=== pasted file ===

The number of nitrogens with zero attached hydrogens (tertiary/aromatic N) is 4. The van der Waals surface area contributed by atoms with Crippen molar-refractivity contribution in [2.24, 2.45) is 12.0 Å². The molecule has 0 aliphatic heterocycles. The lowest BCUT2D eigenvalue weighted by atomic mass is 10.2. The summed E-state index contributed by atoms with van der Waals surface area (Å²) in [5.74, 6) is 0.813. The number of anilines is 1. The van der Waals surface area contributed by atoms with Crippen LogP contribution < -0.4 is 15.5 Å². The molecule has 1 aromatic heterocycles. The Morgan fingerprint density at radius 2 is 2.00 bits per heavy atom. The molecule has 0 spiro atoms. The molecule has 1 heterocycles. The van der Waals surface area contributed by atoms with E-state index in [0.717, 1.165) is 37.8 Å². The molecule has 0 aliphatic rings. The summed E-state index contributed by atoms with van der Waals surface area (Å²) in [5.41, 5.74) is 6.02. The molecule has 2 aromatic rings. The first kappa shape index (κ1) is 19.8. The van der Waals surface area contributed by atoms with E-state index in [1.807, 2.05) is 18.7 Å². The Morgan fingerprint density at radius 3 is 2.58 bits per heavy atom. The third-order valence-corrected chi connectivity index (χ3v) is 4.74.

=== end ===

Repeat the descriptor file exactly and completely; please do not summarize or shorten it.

The number of nitrogens with zero attached hydrogens (tertiary/aromatic N) is 4. The van der Waals surface area contributed by atoms with Crippen molar-refractivity contribution in [2.24, 2.45) is 12.0 Å². The molecule has 0 aliphatic heterocycles. The lowest BCUT2D eigenvalue weighted by atomic mass is 10.2. The summed E-state index contributed by atoms with van der Waals surface area (Å²) in [5.74, 6) is 0.813. The number of anilines is 1. The van der Waals surface area contributed by atoms with Crippen LogP contribution < -0.4 is 15.5 Å². The molecule has 1 aromatic heterocycles. The Morgan fingerprint density at radius 2 is 2.00 bits per heavy atom. The molecule has 0 spiro atoms. The molecule has 1 heterocycles. The van der Waals surface area contributed by atoms with E-state index in [0.717, 1.165) is 37.8 Å². The molecule has 0 aliphatic rings. The summed E-state index contributed by atoms with van der Waals surface area (Å²) in [5.41, 5.74) is 6.02. The molecule has 2 aromatic rings. The first kappa shape index (κ1) is 19.8. The van der Waals surface area contributed by atoms with E-state index in [1.807, 2.05) is 18.7 Å². The Morgan fingerprint density at radius 3 is 2.58 bits per heavy atom. The third-order valence-corrected chi connectivity index (χ3v) is 4.74.